Michel Barnier, the EU’s former chief negotiator on Brexit, would suspend migration from outside the European Union, he said in an interview with French television channel RTL. According to the politician, terrorists have been entering Europe among groups of immigrants, so migration should be suspended for three to five years so France can monitor, evaluate and change its immigration policy if necessary. He emphasized, however, that not all asylum seekers arriving in Europe are criminals or terrorists.
Barnier continued by telling RTL that immigration was a threat to the stability of society. According to him, family reunification should be stopped, the process of issuing residence permits should be reviewed, and the use of subsidies provided by the French state should be monitored. He added that students and refugees could apply for a residence permit despite the suspension. Barnier later told France TV that the French government should push for tighter controls on the EU’s external borders.
In France, Barnier is considered fundamentally centrist, but critics say he has now moved closer to Marine Le Pen, the leader of the right-wing National Rally, who had previously promised to stop immigration if she were elected president. Barnier, according to Politico in Brussels, refused to be likened to Le Pen, adding that his experience with Brexit warns him against political complacency.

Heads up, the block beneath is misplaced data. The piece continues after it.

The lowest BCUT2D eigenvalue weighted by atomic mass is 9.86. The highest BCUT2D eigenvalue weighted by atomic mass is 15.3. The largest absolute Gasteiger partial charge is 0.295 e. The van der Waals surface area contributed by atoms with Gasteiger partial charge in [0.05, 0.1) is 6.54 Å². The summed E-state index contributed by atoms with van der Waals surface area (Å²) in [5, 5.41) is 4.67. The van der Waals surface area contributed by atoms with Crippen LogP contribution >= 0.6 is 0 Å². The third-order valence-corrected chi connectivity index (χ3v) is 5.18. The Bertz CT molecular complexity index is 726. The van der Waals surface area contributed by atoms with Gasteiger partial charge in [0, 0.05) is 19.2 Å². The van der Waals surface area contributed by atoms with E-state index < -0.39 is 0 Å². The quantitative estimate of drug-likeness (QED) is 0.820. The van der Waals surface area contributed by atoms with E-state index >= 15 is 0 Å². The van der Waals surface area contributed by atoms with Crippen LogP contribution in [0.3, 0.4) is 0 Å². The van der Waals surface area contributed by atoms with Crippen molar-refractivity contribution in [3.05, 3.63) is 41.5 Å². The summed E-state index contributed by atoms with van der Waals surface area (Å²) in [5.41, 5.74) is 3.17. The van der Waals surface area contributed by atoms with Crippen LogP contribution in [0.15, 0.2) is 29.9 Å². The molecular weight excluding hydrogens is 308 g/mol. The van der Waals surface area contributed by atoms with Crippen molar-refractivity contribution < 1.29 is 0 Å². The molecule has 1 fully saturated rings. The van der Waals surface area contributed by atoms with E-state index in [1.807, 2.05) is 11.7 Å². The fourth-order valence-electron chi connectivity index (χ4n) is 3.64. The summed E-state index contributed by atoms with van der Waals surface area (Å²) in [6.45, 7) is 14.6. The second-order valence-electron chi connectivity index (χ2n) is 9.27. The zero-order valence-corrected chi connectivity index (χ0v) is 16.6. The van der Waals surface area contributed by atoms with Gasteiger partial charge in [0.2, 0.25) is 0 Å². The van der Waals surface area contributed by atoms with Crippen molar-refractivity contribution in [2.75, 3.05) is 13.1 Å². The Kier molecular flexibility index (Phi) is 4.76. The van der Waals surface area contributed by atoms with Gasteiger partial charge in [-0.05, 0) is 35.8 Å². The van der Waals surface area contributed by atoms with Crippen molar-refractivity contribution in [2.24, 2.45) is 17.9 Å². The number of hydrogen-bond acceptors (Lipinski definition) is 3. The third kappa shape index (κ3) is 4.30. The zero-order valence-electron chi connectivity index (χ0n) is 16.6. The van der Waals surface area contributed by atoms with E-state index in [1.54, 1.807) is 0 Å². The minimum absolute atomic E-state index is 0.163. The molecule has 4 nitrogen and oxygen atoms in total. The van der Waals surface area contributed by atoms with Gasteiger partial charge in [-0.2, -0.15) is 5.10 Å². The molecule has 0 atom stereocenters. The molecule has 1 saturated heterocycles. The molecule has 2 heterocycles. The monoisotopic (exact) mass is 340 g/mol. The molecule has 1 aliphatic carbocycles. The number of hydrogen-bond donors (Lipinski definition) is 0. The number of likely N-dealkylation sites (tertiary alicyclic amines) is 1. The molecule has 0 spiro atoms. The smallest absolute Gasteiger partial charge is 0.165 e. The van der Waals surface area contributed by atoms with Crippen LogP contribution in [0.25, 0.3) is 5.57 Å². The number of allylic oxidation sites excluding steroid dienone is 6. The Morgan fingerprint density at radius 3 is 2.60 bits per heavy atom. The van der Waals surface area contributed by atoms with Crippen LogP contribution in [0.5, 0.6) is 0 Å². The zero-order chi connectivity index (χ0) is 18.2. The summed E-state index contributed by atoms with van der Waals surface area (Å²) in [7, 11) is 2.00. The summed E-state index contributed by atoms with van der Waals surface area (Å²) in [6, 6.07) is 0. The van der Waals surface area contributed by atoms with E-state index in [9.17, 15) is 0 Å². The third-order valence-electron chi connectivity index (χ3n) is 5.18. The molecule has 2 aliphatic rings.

His proposal is widely seen as the unofficial launch of his presidential bid for next year’s French elections. Barnier (70), was the European Union’s chief negotiator in the Brexit process, hence his nickname, “Mr. Brexit.” Barnier was elected to the French National Assembly at the age of 27 and later served as a minister under several prime ministers in France and was also EU Commissioner for two terms.
Since a group of 20 former generals published a letter in April warning of impending civil war in France due to mishandled immigration, the issue has again gained center stage. Recently, French Chief of Staff Francois Lecointre asked the soldiers who had expressed their concerns in another letter published in Valeurs Actuelles to leave the army. Lecointre primarily complained that the soldiers, in the name of their personal convictions, had plunged the army into political disputes in which it is not supposed to intervene.
According to the soldiers who anonymously wrote the open letter to President Emmanuel Macron, ministers and chief officers, the survival of the homeland is at stake in the next election. The signatories condemned, among other things, Islamism and suburban hordes.
Title image: Head of the Task Force for Relations with the UK Michel Barnier speaks during a debate on the EU-UK trade and cooperation agreement during the second day of a plenary session at the European Parliament in Brussels, Tuesday, April 27, 2021. (Olivier Hoslet, Pool via AP)